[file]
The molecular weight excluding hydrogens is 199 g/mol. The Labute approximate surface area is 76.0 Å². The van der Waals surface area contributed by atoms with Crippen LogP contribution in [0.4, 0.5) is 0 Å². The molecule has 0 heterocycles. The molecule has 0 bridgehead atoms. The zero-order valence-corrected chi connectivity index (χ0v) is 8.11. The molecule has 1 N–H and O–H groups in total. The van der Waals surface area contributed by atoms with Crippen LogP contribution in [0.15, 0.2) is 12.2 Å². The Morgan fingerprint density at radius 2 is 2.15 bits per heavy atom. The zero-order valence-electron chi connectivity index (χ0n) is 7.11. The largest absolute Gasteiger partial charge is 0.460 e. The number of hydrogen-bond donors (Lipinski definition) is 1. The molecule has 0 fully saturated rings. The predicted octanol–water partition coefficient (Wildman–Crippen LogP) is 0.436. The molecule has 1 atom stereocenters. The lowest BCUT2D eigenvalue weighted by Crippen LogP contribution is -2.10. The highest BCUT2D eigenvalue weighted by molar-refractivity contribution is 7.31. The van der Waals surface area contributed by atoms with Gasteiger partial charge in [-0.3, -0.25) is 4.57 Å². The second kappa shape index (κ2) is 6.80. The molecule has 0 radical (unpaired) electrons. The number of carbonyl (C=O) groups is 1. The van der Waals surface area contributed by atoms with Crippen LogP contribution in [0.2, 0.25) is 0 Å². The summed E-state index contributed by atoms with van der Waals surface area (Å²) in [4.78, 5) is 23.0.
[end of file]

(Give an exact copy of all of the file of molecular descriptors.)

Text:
The molecular weight excluding hydrogens is 199 g/mol. The Labute approximate surface area is 76.0 Å². The van der Waals surface area contributed by atoms with Crippen LogP contribution in [0.4, 0.5) is 0 Å². The molecule has 0 heterocycles. The molecule has 0 bridgehead atoms. The zero-order valence-corrected chi connectivity index (χ0v) is 8.11. The molecule has 1 N–H and O–H groups in total. The van der Waals surface area contributed by atoms with Crippen LogP contribution in [0.15, 0.2) is 12.2 Å². The Morgan fingerprint density at radius 2 is 2.15 bits per heavy atom. The zero-order valence-electron chi connectivity index (χ0n) is 7.11. The largest absolute Gasteiger partial charge is 0.460 e. The number of hydrogen-bond donors (Lipinski definition) is 1. The molecule has 0 fully saturated rings. The predicted octanol–water partition coefficient (Wildman–Crippen LogP) is 0.436. The molecule has 1 atom stereocenters. The lowest BCUT2D eigenvalue weighted by Crippen LogP contribution is -2.10. The highest BCUT2D eigenvalue weighted by molar-refractivity contribution is 7.31. The van der Waals surface area contributed by atoms with Gasteiger partial charge in [-0.3, -0.25) is 4.57 Å². The second kappa shape index (κ2) is 6.80. The molecule has 0 radical (unpaired) electrons. The number of carbonyl (C=O) groups is 1. The van der Waals surface area contributed by atoms with Crippen LogP contribution in [0.2, 0.25) is 0 Å². The summed E-state index contributed by atoms with van der Waals surface area (Å²) in [4.78, 5) is 23.0.